Now, you may be wondering what construction management looks like when working on a historic, residential flip project. Kelly explains that “with house flips, budgets and profitability are a key component of each project. The construction management team’s primary role is to maximize the amount of improvement for the least amount of cost. This involves a level of creativity and budgeting that is not as straightforward as other projects. Additionally, there are many more unknowns regarding the existing conditions. In most cases, the only information that can be gathered is from site visits and field measurements". The CM must be prepared for a higher level of ambiguity at the outset and continue to bring clarity and definition as more information arises. Colton explains that he and Kelly are having to make more decisions on-site when running into issues with existing discrepancies. “During a new build, you mostly know what is going to happen and how it should be accomplished. With house flips, you throw all of that out of the window since you surely will run into something that won’t work as drawn on the plans.”

 

    

 

With our FRMD portfolio, we believe SHYFT has brought tremendous value through integrated design and construction coordination. “Our design and construction teams work closely to cover every detail of the homes, clarify the scopes of work for improvement, and find the right contractor mix for each project. Any issues or concerns that arise are quickly addressed so that projects stay on track”, says Kelly. As such, these projects could not succeed without construction managers. “There is a lot of work that goes into the day-to-day operations to keep things running smoothly. Transferring the projects from drawn plans to real life requires a great deal of effort. When a plan is created, it is drawn before anything gets opened on the projects. It is up to the construction managers to make the game-time decisions that keep the project flowing”, explains Colton.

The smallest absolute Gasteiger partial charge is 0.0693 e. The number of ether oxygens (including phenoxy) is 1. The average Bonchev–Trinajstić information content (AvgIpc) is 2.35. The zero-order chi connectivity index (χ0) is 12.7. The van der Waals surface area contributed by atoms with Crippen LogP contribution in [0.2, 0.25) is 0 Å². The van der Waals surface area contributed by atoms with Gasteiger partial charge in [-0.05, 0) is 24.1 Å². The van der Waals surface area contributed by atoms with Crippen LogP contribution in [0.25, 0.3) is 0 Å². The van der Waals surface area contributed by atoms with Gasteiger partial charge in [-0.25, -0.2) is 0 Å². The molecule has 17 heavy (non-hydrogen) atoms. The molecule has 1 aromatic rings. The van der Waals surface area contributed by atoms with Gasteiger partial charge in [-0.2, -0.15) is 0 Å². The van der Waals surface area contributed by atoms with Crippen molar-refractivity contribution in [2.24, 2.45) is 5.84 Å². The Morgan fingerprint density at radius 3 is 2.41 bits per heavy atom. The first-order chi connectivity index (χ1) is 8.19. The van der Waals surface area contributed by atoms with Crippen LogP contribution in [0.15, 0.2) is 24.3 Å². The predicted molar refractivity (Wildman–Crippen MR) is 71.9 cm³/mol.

At the onset of a construction project, it is the CM’s duty to ensure all players have what they need to ensure project success. While there are many different things that can easily throw a job off track, the CM puts them back on track. While CMs know how to set a project up for success, here are some best practices to help manage a construction project in the most efficient way:

 

1. Clarify scopes of work with both the client and the contractors
2. Review project plans and knows them better than anyone else
3. Set realistic budget and schedule expectations for the client early on
4. Communicate. Communicate. Communicate.

 

An orchestra could not succeed without its conductor. They would be out of tune.

The Tampa Bay Buccaneers could not succeed without Tom Brady. The team would not know the right plays and would not have won Super Bowl LV.

Some construction projects could not succeed without a CM. Just as a conductor oversees its musicians, a CM oversees all players and activities on a construction site to ensure the project’s success. They keep up with established budgets and timelines and find cost-savings without compromising quality or design while having the project finished before the proposed deadline. Not only do CM’s create cost-savings with fewer change orders, but they also provide peace of mind to the entire project and project team - they have the required expertise to take charge and lead the construction.


 
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Written by

Casie Tindell

Marketing & Office Coordinator